Read below to learn how to read your water meter and what to do if you suspect a leak.
Council is responsible for your water meter, meter tap and the pipes and inspection points leading to your point of connection.
Property owners are responsible for all pipes and fittings on the property from their point of connection. They must also ensure the meter has safe and reasonable access at all times.
To provide Council with reasonable access to the water meter for the purposes of reading and/or maintenance, property owners should ensure space of a least 300mm around and below the water meter and 1200mm above the meter is cleared. The water meter must be clear of shrubs and trees, hazardous plants, soil and other obstructions.
Should your water meter be behind a locked gate or a dog is within its proximity, please contact Council to make access arrangements. If our water meter reader is unable to access your water meter, a card may be left in your letter box requesting suitable access to your water meter and a current water meter reading be provided to Council.
Water meters are usually located in line with the front boundary of your property.
Water meters vary – some have numbers and clocks, others only have numbers. The meter generally reads from left to right – black digits show the kilolitres (1,000 litres) and red digits show the single litres used. Your meter may have two, three or four red numbers.
Ony record the black digits. Recording your meter reading regularly will show how much water you use and help you detect leaks early.
1. Check your water usage
We read your water meter quarterly (i.e. every three months or about 90 days). The number of days between meter reads can differ due to the fact that we may not be able to read your meter on exactly the same dates in each quarter.
This can be due to various reasons, including bad weather, locked gates or a dog on your property. This means that the number of days you are charged for your water and sewerage services can vary, affecting the amount of your bill.
You can check the period water usage has been charged for on the back of your water notice under ‘water meter details’.
2. Check your water meter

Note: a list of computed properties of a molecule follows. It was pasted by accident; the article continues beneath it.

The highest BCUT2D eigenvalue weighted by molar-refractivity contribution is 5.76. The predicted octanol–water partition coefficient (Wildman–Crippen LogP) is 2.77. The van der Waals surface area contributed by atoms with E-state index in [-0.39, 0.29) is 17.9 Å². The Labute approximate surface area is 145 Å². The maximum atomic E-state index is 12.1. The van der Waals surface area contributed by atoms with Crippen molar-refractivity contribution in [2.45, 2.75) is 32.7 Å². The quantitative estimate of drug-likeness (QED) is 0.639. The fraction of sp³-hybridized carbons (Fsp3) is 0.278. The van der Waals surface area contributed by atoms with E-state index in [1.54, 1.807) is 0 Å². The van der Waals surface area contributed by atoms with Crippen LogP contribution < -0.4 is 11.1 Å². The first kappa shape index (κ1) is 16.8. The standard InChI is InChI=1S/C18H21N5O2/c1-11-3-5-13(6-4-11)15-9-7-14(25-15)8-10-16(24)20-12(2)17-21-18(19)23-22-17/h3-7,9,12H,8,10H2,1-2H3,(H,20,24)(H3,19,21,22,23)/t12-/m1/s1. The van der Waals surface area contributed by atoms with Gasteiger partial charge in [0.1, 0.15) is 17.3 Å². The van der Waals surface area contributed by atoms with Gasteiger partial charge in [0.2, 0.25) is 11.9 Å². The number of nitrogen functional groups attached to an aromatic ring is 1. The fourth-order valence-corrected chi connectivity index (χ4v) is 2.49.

If you’ve checked step 1, and you’re still not sure why your bill is higher, then we recommend checking your water meter. On rare occasions your water meter reading may have been recorded wrongly by the meter reader, or your meter could be faulty.
Check to see if the meter reading on your water meter is relatively close to 'Latest reading' on the backside of your most recent bill under ‘water meter details’. If the meter reading on your bill looks like it could be a mistake or you're not sure, please contact us.
If you’re unsure how to read you water meter please see image below for basic instructions. The read will be the digits on the black and white dials (Kilolitres).
3. Check for a leak
On occasions, an increase in your bill could be due to a water leak.
Leaks that are hidden in underground pipes or in faulty plumbing and fixtures (such as leaking toilets) can go undetected for a long time. Some leaks waste more than 2000 litres of water a day!
That’s why we recommend reading your meter and checking for leaks regularly.
Managing leaks on a property is the owner’s responsibility but we can assist customers experiencing financial hardship who have had a concealed leak. To see if you’re eligible for financial assistance please see Council’s Concealed Leak Policy.
4. Concealed leaks
If you have identified that a leak is or was present on your property but does not comply with the requirements set out in Council’s Concealed Leak Policy, financial assistance will not be provided under the policy. However, if evidence shows that the leak was caused by Council operations (e.g. new water meter installed incorrectly) an adjustment may be made to your water account pending an investigation.
Lodge your claim via our Customer Service Centre (under Rates & Water Billing enquiry) with a description of the leak and potential cause, please also include the excess usage caused by the leak.